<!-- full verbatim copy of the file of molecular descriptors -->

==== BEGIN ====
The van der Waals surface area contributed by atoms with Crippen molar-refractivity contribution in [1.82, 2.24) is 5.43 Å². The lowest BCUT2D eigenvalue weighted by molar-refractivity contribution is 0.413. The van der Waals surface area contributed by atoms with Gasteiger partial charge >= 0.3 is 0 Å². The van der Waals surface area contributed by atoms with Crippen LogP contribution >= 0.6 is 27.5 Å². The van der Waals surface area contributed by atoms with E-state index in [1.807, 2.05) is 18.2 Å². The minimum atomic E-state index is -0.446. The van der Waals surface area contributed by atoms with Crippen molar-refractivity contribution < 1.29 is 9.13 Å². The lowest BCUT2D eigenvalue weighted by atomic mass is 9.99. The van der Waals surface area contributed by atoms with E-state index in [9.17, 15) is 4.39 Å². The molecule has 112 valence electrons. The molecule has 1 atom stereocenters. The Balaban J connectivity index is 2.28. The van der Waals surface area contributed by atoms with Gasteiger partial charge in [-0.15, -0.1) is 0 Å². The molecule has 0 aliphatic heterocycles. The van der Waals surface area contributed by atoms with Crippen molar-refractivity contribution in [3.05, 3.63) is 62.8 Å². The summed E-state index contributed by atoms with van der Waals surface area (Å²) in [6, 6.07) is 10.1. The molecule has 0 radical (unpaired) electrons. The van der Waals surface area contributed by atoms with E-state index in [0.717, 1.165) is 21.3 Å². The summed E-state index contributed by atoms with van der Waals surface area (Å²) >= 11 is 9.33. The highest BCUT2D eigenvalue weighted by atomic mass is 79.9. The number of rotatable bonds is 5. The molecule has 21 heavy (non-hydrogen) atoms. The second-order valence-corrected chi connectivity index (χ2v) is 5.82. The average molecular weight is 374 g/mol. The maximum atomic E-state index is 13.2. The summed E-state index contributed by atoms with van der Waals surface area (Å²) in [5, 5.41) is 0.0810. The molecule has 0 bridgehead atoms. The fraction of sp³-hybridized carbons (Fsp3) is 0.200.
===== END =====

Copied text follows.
The van der Waals surface area contributed by atoms with Crippen molar-refractivity contribution in [1.82, 2.24) is 5.43 Å². The lowest BCUT2D eigenvalue weighted by molar-refractivity contribution is 0.413. The van der Waals surface area contributed by atoms with Gasteiger partial charge >= 0.3 is 0 Å². The van der Waals surface area contributed by atoms with Crippen LogP contribution >= 0.6 is 27.5 Å². The van der Waals surface area contributed by atoms with E-state index in [1.807, 2.05) is 18.2 Å². The minimum atomic E-state index is -0.446. The van der Waals surface area contributed by atoms with Crippen molar-refractivity contribution < 1.29 is 9.13 Å². The lowest BCUT2D eigenvalue weighted by atomic mass is 9.99. The van der Waals surface area contributed by atoms with E-state index in [9.17, 15) is 4.39 Å². The molecule has 112 valence electrons. The molecule has 1 atom stereocenters. The Balaban J connectivity index is 2.28. The van der Waals surface area contributed by atoms with Gasteiger partial charge in [-0.15, -0.1) is 0 Å². The molecule has 0 aliphatic heterocycles. The van der Waals surface area contributed by atoms with Crippen molar-refractivity contribution in [3.05, 3.63) is 62.8 Å². The summed E-state index contributed by atoms with van der Waals surface area (Å²) in [6, 6.07) is 10.1. The molecule has 0 radical (unpaired) electrons. The van der Waals surface area contributed by atoms with E-state index in [0.717, 1.165) is 21.3 Å². The summed E-state index contributed by atoms with van der Waals surface area (Å²) >= 11 is 9.33. The highest BCUT2D eigenvalue weighted by atomic mass is 79.9. The number of rotatable bonds is 5. The molecule has 21 heavy (non-hydrogen) atoms. The second-order valence-corrected chi connectivity index (χ2v) is 5.82. The average molecular weight is 374 g/mol. The maximum atomic E-state index is 13.2. The summed E-state index contributed by atoms with van der Waals surface area (Å²) in [5, 5.41) is 0.0810. The molecule has 0 bridgehead atoms. The fraction of sp³-hybridized carbons (Fsp3) is 0.200.